I had another conversation recently that highlights the misconception that because I don’t sit at a job 9-5 I don’t work.  I thought about putting up a passive agressive facebook post about it, then thought better and decided to share my feelings on the matter in a more verbally satisfying format.  This is more a rant than a rave and it’s very individualized to me so I expect to have to block some comments.  That said.  The conversation has happened to me more than once since my daughter was born.  In fact, it happened even when I was working 40 hours a week in a Pub.  Then it was “when will you get a real job?” or “are you going to school” as if my job, which paid my rent, bills, and car payments was somehow “not real” or had to be some sort of layover to the “real” world.  It just wasn’t good enough for the people who saw me as an intelligent person full of potential.  It didn’t matter that I was very happy, very satisfied and had plenty of money.  They saw a service industry worker.  That was it.

The conversation took on a different tone after my daughter was born. I worked from home for two years after she was born, doing transcription.  It became too much to juggle a full time job with the duties of taking care of a stubborn toddler.  So I let that work go.  Now she’s five and I have gone back to work (very part time in the retail sector).  And the conversations are back. Do I consider going back to school? Do I want a real job, now that she’s gone most of the day? Do I ever miss working? I also get that handful of people that think that since I’m at home a large part of my day I can take on extra work for them.  Doing favors and chores or answering emails and questions the minute they arrive in my lap.  Their impatience showing through in the tone of their followup emails or questions when I don’t immediately respond to them.

Let me tell you, just because I don’t leave home and sit behind a desk for 8 hours doesn’t mean I don’t work.  Everyone’s work is different.  Here’s a taste of my day.

If it’s a weekday (which it usually is) I’m up by 6:30 to get my daughter dressed, fed and out the door for school.  I drive her, 6 miles round trip, taking about 30 minutes to get her in the car, to the school, find parking, out of the car, to the classroom and back home.  Twice a week I go to work right after that and I’m there until it’s time to go get her.  Sometimes I have time to run to the bank or to the store before I do, but not always.  She’s home by 3:30 and our afternoons get taken up with homework (yes, they have homework in kindy) gymnastics, preparing dinner, cleaning the house, doing laundry (which doesn’t always get done, but hey, clean undies are in plentiful supply and that’s what counts).  My husband is usually not home until around 7 (give or take) and teh kidlet is getting put to bed by 8.  I then have two to three hours of “quiet” to work on one of the two large novel projects I’m working on, or to blog or write upa  short story.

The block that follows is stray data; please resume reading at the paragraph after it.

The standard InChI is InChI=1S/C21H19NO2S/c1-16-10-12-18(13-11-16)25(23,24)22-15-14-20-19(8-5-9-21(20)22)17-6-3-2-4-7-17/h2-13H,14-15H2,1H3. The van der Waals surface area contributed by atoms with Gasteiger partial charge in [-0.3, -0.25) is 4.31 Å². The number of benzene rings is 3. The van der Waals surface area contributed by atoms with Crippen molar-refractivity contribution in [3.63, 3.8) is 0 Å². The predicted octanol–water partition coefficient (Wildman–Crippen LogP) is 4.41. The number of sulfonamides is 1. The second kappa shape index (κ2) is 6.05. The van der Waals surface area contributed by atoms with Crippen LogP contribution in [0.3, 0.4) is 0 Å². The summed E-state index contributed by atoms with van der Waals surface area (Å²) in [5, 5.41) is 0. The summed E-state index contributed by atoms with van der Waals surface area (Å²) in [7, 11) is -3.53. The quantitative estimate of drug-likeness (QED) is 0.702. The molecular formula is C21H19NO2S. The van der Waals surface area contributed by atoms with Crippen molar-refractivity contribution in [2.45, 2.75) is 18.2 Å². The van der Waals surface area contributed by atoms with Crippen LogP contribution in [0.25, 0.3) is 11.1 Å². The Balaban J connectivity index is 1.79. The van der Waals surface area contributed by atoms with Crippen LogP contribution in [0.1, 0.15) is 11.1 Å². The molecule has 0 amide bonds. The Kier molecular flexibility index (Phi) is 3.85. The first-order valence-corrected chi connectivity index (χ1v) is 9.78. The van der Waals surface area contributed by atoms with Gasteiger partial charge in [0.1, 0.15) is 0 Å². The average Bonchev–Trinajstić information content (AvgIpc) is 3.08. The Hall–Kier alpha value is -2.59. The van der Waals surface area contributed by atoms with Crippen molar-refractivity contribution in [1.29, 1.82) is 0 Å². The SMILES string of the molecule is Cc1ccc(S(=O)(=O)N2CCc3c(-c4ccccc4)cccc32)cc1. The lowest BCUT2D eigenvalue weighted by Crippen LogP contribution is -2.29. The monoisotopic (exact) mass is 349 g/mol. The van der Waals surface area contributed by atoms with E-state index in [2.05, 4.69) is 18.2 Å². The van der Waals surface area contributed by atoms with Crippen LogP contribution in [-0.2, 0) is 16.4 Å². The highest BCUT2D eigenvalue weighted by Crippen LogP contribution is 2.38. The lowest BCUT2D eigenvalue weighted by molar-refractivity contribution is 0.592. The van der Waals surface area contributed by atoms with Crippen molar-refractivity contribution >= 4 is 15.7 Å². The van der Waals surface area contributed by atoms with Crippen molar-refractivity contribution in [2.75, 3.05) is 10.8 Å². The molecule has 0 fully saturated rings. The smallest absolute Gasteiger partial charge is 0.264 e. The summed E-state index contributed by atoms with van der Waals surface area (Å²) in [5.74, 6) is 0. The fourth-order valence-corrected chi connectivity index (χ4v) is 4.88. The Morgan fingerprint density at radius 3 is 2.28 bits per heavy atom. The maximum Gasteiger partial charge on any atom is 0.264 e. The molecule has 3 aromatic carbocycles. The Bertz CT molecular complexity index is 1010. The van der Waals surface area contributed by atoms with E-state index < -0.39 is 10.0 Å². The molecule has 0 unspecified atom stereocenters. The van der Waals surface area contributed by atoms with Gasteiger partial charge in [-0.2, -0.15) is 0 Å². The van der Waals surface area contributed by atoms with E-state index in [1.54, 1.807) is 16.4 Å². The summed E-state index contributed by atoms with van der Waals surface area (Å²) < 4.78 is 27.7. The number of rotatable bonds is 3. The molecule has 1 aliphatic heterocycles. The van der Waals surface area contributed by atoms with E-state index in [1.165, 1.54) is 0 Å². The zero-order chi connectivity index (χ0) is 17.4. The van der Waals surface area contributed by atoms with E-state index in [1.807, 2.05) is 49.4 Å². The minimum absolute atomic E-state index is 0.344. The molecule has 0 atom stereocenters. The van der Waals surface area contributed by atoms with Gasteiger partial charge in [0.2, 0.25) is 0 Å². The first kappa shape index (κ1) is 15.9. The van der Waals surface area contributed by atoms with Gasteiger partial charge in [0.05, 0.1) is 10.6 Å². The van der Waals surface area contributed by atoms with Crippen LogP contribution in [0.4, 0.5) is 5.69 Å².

Now.  Add on top of these normal weekdays the days I have Roller Derby practice.  For those that want to say I don’t have to go to those, you are right.  You also don’t have to go to the gym, or the movies or the library or whatever it is that keeps you sane, but you do.  So I go to practice.  Two days during the week.  From 6ish-9ish depending on the location and whether I’m coaching or skating or if we have things to deal with.  On Sundays it’s another two hours, up to five, depending on whether I’m coaching, skating, coaching a junior league or whatever.  Add on the Board and committee work I do.  And a Board and League meeting per month.  You get the picture.  

Now.  I like to go to the library.  I like to go for bike rides, I like to go to teh movies and read books and write.  I write part time (about 20 hours a week)

Sounds pretty posh right? I’m not going to complain.  But like everyone I know who works a full time, out of the house “real job” I have duties (hehe doodies) from the time I roll out of bed until I fall back into it.  I am NEVER not on call with my daughter.  I am NEVER not on call as a writer (which I am, regardless of published status so phhtt).  I balance my time with derby with my time at work (the “real” job), home duties and personal time.  Just like everyone else.  I balance.  
So the next time someone snarks at me, or demands a reply to their email or wants to know if I’ve “done the thing” I’m going to refer them to this post.  Or ask them to kindly watch my daughter or go to work for me or finish my novel while I jump right on the thing that needs doing. 

The end.

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